Hunger Hormone Can Directly Impact Decision-Making Around Food, Study Suggests


New research from University College London (UCL) indicates that hunger hormones can directly impact activity of the brain’s hippocampus, driving an animal’s behavior around food. The study, published in Neuron, highlights the gut-brain connection and may help explain why some people are some susceptible to overeating.

"We all know our decisions can be deeply influenced by our hunger, as food has a different meaning depending on whether we are hungry or full,” said the study’s lead author, Andrew MacAskill, PhD, Principal Research Fellow in the Division of Biosciences at UCL. “Just think of how much you might buy when grocery shopping on an empty stomach. But what may seem like a simple concept is actually very complicated in reality; it requires the ability to use what's called 'contextual learning'.”

For their investigation, MacAskill and his colleagues sought to further explore how hunger hormones impact decision-making around eating. To do this, they observed mice in an environment with food, monitoring their behavior and brain activity with imaging in real time. The study focused on the ventral hippocampus, a brain region involved in decision-making and memory usage for guiding behavior.

The researchers found that a specific group of neurons in the ventral hippocampus became more active as the animals approached food, which prevented them from eating. However, in hungry mice, the activity in this area decreased, allowing them to eat. This change was linked to high levels of the hunger hormone ghrelin in the bloodstream.

Moreover, the University College London (UCL) researchers could manipulate this response. By activating the ventral hippocampal neurons, they made mice behave as if they were full, stopping them from eating even when hungry. This effect was also achieved by removing ghrelin receptors from these neurons.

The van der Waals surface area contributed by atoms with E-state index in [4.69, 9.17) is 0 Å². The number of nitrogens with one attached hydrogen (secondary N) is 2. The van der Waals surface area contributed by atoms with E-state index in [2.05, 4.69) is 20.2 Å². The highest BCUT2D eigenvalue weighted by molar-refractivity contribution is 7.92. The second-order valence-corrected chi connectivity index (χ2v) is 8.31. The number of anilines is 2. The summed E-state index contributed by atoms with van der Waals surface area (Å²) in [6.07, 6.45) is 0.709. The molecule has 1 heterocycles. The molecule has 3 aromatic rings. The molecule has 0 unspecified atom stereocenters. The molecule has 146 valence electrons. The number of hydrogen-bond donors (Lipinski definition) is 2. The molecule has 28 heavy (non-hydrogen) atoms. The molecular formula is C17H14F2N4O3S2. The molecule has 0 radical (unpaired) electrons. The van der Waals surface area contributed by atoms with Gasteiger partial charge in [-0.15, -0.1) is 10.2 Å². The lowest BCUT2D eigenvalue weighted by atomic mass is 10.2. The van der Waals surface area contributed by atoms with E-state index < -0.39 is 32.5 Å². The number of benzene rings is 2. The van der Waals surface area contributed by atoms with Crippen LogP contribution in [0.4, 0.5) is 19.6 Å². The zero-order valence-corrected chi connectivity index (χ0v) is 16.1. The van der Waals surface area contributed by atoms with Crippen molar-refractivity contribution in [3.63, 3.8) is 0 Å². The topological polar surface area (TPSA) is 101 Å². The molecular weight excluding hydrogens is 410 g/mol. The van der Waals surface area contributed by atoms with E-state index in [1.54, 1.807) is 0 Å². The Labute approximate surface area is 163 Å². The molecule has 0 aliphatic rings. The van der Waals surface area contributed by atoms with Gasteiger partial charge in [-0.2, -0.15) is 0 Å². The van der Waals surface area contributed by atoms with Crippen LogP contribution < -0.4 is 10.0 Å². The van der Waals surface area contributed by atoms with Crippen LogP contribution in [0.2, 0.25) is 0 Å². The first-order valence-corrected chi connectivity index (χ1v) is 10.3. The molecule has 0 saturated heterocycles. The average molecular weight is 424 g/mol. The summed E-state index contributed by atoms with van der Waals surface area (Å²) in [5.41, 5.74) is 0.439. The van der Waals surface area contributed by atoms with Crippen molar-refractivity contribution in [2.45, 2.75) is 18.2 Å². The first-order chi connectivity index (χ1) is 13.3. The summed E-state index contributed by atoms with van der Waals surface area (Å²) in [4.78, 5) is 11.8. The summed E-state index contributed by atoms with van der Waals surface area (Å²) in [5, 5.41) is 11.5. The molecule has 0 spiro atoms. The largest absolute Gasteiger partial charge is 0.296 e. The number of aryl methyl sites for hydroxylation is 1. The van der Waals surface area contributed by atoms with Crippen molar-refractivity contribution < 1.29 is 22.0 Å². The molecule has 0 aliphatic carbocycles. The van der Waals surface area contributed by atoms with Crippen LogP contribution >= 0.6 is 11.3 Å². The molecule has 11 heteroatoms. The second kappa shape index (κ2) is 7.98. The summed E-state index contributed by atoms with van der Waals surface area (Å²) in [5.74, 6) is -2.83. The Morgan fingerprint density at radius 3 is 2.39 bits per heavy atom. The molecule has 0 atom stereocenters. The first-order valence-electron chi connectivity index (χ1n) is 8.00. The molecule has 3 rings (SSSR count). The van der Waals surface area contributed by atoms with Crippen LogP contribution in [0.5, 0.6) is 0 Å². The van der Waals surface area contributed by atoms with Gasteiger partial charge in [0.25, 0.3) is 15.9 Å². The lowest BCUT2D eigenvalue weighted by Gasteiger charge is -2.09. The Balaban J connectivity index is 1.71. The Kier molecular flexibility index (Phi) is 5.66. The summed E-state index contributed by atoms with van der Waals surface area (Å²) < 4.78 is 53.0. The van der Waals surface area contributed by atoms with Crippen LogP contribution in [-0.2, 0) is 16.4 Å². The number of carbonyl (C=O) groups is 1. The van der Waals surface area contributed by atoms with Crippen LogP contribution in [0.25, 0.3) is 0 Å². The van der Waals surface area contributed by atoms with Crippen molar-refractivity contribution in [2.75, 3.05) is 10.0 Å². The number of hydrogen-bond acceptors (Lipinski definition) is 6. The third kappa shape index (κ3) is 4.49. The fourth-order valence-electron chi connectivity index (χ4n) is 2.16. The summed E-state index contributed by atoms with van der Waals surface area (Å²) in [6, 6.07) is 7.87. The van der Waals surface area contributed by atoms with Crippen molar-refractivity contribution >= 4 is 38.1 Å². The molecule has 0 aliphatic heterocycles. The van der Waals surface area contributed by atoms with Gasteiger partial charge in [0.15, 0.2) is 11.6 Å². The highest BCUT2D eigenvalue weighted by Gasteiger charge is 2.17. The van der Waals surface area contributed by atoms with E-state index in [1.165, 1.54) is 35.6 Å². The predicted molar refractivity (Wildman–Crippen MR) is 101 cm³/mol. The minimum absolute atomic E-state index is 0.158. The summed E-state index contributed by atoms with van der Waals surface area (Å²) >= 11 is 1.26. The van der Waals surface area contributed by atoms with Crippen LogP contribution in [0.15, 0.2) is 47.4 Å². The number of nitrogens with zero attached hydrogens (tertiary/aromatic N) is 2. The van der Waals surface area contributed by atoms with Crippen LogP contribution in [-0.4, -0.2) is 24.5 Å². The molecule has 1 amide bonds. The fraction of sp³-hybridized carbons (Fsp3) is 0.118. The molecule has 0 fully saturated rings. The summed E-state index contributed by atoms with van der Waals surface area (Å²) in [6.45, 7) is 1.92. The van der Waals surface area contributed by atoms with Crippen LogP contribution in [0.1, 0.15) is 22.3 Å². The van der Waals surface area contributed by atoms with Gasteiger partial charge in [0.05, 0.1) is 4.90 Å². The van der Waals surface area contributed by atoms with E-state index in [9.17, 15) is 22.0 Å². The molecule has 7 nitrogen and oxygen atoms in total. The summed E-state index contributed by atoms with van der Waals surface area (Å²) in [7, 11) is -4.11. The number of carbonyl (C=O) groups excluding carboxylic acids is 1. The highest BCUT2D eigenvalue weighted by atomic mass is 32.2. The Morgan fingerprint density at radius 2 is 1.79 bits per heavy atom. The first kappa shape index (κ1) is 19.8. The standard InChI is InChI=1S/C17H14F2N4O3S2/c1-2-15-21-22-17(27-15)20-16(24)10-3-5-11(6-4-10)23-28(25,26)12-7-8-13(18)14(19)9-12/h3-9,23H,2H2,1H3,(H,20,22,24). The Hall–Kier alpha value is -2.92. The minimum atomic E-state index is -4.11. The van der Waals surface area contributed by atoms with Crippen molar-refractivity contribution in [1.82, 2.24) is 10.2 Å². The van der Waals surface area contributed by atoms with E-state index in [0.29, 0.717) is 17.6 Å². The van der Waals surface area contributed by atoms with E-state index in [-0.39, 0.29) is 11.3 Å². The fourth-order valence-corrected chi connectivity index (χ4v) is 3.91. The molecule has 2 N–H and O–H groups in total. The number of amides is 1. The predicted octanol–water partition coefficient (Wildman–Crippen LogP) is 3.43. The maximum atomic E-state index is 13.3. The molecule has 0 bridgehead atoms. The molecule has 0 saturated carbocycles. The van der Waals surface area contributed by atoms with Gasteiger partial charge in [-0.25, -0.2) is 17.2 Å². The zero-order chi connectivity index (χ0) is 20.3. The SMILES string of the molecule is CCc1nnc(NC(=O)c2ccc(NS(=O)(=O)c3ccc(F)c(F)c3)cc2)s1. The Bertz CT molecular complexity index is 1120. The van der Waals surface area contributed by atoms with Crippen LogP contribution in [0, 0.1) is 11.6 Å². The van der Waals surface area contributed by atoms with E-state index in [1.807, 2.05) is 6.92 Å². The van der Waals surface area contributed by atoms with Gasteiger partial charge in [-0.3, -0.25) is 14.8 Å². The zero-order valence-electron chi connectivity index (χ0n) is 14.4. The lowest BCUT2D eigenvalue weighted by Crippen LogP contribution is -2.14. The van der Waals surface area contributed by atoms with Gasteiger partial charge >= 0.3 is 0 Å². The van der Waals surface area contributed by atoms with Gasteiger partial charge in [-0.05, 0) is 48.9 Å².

Previous studies had indicated the presence of ghrelin receptors in the hippocampus of animals, including non-human primates, but their function was not well understood. This research demonstrates the role of these receptors, showing that the hunger hormone ghrelin can cross the blood-brain barrier and directly influence brain activity. This process controls a brain circuit likely similar to humans, researchers said, demonstrating the complex interplay between hunger, hormone levels, and brain activity in regulating eating behavior.

MacAskill said he hopes these findings encourage research on how ghrelin receptor in the hippocampus might be implicated in eating disorders, and whether similar mechanisms exist for stress or thirst.

"Being able to make decisions based on how hungry we are is very important. If this goes wrong, it can lead to serious health problems,” added the study’s first author, Ryan Wee, PhD, of the UCL Wolfson Institute of Biomedical Research. “We hope that by improving our understanding of how this works in the brain, we might be able to aid in the prevention and treatment of eating disorders."